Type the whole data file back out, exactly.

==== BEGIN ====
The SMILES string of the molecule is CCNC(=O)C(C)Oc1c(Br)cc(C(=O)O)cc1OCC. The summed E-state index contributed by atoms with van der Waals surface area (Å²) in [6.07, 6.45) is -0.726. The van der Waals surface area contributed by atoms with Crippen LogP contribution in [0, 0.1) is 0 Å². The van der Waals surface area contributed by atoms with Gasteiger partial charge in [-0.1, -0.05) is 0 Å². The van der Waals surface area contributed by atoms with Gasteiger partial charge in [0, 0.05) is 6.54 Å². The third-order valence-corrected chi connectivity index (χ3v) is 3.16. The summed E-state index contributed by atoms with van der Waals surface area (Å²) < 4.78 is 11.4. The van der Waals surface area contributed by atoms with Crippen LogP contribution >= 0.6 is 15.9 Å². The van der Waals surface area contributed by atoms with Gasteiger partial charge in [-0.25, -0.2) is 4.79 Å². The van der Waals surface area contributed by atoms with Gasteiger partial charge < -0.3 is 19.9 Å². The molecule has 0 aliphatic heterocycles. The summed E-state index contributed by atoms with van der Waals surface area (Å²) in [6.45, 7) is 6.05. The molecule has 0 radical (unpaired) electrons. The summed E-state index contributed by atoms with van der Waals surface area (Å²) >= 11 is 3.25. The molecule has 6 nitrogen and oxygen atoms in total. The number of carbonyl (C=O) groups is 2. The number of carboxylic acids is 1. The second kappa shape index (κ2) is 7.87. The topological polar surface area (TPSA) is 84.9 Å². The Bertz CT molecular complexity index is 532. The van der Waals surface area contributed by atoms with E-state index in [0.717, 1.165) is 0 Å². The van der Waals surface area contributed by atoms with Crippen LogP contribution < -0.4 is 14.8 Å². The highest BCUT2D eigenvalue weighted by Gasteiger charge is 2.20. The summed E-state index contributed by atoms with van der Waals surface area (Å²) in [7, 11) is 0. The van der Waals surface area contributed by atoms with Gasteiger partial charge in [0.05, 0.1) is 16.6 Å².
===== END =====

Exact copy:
The SMILES string of the molecule is CCNC(=O)C(C)Oc1c(Br)cc(C(=O)O)cc1OCC. The summed E-state index contributed by atoms with van der Waals surface area (Å²) in [6.07, 6.45) is -0.726. The van der Waals surface area contributed by atoms with Crippen LogP contribution in [0, 0.1) is 0 Å². The van der Waals surface area contributed by atoms with Gasteiger partial charge in [-0.1, -0.05) is 0 Å². The van der Waals surface area contributed by atoms with Gasteiger partial charge in [0, 0.05) is 6.54 Å². The third-order valence-corrected chi connectivity index (χ3v) is 3.16. The summed E-state index contributed by atoms with van der Waals surface area (Å²) < 4.78 is 11.4. The van der Waals surface area contributed by atoms with Crippen LogP contribution >= 0.6 is 15.9 Å². The van der Waals surface area contributed by atoms with Gasteiger partial charge in [-0.25, -0.2) is 4.79 Å². The van der Waals surface area contributed by atoms with Gasteiger partial charge < -0.3 is 19.9 Å². The molecule has 0 aliphatic heterocycles. The summed E-state index contributed by atoms with van der Waals surface area (Å²) in [6.45, 7) is 6.05. The molecule has 0 radical (unpaired) electrons. The summed E-state index contributed by atoms with van der Waals surface area (Å²) >= 11 is 3.25. The molecule has 6 nitrogen and oxygen atoms in total. The number of carbonyl (C=O) groups is 2. The number of carboxylic acids is 1. The second kappa shape index (κ2) is 7.87. The topological polar surface area (TPSA) is 84.9 Å². The Bertz CT molecular complexity index is 532. The van der Waals surface area contributed by atoms with E-state index in [0.717, 1.165) is 0 Å². The van der Waals surface area contributed by atoms with Crippen LogP contribution < -0.4 is 14.8 Å². The highest BCUT2D eigenvalue weighted by Gasteiger charge is 2.20. The summed E-state index contributed by atoms with van der Waals surface area (Å²) in [7, 11) is 0. The van der Waals surface area contributed by atoms with Gasteiger partial charge in [0.05, 0.1) is 16.6 Å².